NW Adventures,  Maps & GPS Tracks

Marble Mountain Caving Trip…

 

P1010773Tom Kline has been bugging me for a long time to go caving with him…. so I finally agreed. We left for northern California after work on Wednesday 7/3…and rolled in to the trailhead at about 1:00am Thursday morning, where we crashed till about 7:00am. We hit the trail at about 8:30am. The hike into camp is a nice 5+ mile hike through the forest until you get to the switchbacks, which are maintained for horse packs…complete with 12″ rise stairs that gain most of the 2000′ elevation into camp. Camp is where this trail intersects with the PCT. We saw a lot of hiker hiking the PCT, although most were hiking north to south…probably just hiking a segment.

After getting to, and setting up camp we decided to climb toward Black Marble Mountain, the highest point in the area. Once we got to the base, I took the east ridge scramble, and Tom took the west side. It didn’t take long to scramble to the summit, although there were a few 4th class sections along the way. Great views from the summit, but not from around here, I didn’t know what i was looking at, although I did manage to see the top of Shasta on the horizon.

Friday morning (7/5) we packed the gear needed for the days cave trip. The cave Tom decided on was only about a mile away. We dropped in at about 11:30am, and came back out at about 7:00pm…WOW!, what a trip!. Obviously one of the most important piece of gear…is a headlamp. In fact you should carry at least two of them, because without light down in the cave…no way to find your way. This cave started with two raps (drops), the first started with squeezing through a body sized slot while getting on rappel, then dropping about 65′ to a loose dirt slope, then scrambling down the slope to the next drop. The next drop is a is a clean 60′ rap to the cave bottom… Once on the floor of the main passage (cave), I could see this was going to be very interesting. Tom’s been here before, so i was totally relying on him to go the right way. There were multiple passages leading away from the main passage. We explored a few of them. For the most part you could stand up, but a lot of times we’d find ourselves crawling or squeezing through slots, or between large chunks of marble to advance forward. There were large rooms the cavers call domes. Most of these domes have names…at least the ones that have been discovered. Some of these domes could be over 100′ high…hard to tell with just a headlamp. We passed a lot of cool formations caused by thousands of years of water erosion. In some parts the water carries calcium deposits and over time, builds these huge formations like scary sand castles.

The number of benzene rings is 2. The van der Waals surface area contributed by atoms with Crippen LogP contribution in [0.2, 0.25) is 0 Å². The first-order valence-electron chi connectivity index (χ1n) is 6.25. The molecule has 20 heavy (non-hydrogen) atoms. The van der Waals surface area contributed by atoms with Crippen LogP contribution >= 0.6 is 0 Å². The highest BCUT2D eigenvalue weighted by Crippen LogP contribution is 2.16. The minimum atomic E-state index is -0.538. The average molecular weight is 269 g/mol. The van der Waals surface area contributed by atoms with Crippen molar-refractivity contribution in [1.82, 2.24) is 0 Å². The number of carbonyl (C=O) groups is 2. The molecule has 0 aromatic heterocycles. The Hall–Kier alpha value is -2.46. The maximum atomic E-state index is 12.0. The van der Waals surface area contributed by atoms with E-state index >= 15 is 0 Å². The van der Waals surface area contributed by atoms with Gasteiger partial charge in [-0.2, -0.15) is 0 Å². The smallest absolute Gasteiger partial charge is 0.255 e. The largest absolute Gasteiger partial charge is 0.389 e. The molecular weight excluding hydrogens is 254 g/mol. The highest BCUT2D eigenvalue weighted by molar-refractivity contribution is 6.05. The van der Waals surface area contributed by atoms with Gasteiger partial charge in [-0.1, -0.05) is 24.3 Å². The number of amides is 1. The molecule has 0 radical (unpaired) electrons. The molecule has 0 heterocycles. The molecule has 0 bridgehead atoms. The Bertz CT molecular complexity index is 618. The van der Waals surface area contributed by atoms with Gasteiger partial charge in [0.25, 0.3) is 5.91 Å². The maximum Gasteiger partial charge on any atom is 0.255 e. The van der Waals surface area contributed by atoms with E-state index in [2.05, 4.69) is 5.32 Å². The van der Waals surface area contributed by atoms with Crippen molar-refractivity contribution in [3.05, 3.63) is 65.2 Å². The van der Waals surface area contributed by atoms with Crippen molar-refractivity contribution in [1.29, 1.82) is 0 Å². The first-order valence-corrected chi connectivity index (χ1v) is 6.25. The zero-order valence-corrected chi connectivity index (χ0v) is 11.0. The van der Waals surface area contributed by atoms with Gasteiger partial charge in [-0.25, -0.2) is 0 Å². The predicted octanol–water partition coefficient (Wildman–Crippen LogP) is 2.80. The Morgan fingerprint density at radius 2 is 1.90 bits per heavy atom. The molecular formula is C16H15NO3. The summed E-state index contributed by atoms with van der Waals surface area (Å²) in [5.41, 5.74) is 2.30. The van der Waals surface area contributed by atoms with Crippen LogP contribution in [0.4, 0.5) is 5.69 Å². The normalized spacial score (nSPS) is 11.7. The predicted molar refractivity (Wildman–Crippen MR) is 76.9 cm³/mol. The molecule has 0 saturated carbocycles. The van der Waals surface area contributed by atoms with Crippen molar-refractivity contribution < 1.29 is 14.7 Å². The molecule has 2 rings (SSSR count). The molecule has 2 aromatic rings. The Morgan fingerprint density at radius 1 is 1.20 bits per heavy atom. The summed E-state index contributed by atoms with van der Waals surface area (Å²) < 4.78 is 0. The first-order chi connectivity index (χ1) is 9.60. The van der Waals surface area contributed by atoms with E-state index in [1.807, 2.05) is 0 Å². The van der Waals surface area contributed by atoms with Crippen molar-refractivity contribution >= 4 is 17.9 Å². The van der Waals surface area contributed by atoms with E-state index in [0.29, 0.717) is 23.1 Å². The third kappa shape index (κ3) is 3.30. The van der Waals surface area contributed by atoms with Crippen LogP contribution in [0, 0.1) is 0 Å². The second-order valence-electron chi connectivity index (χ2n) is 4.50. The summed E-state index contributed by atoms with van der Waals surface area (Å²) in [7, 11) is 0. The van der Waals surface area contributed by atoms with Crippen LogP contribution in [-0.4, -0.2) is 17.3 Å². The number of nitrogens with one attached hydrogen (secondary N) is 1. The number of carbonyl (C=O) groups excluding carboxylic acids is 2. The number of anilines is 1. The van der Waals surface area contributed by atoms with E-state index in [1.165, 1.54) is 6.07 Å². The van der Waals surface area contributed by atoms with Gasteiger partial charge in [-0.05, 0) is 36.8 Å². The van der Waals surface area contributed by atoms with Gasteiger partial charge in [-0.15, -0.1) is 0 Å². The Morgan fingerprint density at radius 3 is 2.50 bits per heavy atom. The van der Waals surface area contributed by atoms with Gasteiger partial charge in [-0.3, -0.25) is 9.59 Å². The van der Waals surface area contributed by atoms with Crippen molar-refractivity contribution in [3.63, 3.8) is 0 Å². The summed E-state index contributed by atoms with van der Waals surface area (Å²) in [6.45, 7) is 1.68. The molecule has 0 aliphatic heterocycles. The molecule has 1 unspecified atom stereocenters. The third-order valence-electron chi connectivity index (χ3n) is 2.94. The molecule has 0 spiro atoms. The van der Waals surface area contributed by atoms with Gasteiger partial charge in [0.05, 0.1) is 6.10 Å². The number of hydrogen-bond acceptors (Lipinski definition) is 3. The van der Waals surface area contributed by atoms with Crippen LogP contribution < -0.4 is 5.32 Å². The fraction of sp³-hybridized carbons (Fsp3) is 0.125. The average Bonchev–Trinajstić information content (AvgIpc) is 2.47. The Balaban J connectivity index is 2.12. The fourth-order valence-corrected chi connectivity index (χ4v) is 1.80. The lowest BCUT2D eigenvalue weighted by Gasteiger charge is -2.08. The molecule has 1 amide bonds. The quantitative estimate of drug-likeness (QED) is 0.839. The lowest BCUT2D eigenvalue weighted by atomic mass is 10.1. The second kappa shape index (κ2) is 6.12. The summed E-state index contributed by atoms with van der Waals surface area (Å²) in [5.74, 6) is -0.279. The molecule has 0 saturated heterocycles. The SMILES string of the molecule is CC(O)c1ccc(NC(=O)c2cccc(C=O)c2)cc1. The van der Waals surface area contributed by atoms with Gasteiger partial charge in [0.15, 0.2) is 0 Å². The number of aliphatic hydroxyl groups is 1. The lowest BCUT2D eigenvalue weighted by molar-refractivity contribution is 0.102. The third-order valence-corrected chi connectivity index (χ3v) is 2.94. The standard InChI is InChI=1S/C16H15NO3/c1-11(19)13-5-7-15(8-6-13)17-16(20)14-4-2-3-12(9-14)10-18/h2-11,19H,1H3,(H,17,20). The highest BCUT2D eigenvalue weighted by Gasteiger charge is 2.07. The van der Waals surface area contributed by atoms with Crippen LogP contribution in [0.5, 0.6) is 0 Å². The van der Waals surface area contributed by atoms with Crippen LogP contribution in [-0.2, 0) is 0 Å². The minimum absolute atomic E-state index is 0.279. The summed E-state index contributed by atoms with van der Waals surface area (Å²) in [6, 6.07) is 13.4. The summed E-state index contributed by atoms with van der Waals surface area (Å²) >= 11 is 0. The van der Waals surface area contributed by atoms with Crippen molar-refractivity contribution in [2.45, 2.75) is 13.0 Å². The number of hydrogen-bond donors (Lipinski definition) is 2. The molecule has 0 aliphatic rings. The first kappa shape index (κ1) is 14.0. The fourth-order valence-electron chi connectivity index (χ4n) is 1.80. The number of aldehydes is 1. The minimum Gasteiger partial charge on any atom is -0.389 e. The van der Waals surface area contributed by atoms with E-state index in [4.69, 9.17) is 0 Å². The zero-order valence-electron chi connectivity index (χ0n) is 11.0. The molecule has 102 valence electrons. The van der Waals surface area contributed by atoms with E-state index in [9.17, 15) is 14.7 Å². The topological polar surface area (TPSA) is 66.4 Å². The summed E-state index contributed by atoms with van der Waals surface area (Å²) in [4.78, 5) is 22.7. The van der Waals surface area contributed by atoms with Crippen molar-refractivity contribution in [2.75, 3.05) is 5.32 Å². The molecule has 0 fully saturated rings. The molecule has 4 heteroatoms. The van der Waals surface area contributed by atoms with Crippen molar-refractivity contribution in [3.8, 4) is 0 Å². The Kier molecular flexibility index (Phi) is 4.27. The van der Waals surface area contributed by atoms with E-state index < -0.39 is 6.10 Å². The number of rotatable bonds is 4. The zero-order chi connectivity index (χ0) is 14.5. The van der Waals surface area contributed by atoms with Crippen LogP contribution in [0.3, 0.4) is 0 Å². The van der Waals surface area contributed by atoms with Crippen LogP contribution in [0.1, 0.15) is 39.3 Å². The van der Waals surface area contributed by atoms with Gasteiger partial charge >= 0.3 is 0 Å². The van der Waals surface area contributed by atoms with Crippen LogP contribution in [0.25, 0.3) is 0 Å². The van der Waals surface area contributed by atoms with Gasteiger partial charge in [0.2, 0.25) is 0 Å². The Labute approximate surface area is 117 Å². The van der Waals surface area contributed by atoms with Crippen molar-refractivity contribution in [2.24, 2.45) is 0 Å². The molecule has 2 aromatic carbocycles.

It’s really easy to loose time in a cave…and before we knew it, it was time to head back for the ascent, back up the rope. Having the right gear, and the practice session before the trip, made ascending the rope uneventful…  After being under ground for 7+ hours…it was good to be out. Everything I was wearing on the outside was covered with dirt and grime, including my backpack…which took a lot of abuse being pushed, pulled, and squeezed through slots…Fun stuff!

Saturday (7/6) we decided to stay above ground and scout out cave openings. We hiked over to the Wooley Creek area, where there was a known opening on an old hand done map Tom found. After a long search we did find the opening, although the hoe was small and would have to be dug out before dropping into…not today. We then hiked up to the marble rim and summited Little Black Marble Mountain, then scrambled over onto the upper karst, which is this huge marble field with cave opening all over the place. Next time I think I’d like to explore this area with a rope and gear, and check out the openings…to see if they go in far…some do, some don’t…and some even connect with others.

Sunday (7/7) we pack up, walk out…and drive the 7-hour drive home…

All in all, it was a great trip. I won’t trade caving for mountaineering, but I’ll do caving again. A thanks goes to Tom for a great lead through the cave. Caves are no place to go without someone that’s been there before. Not a good place to get lost.

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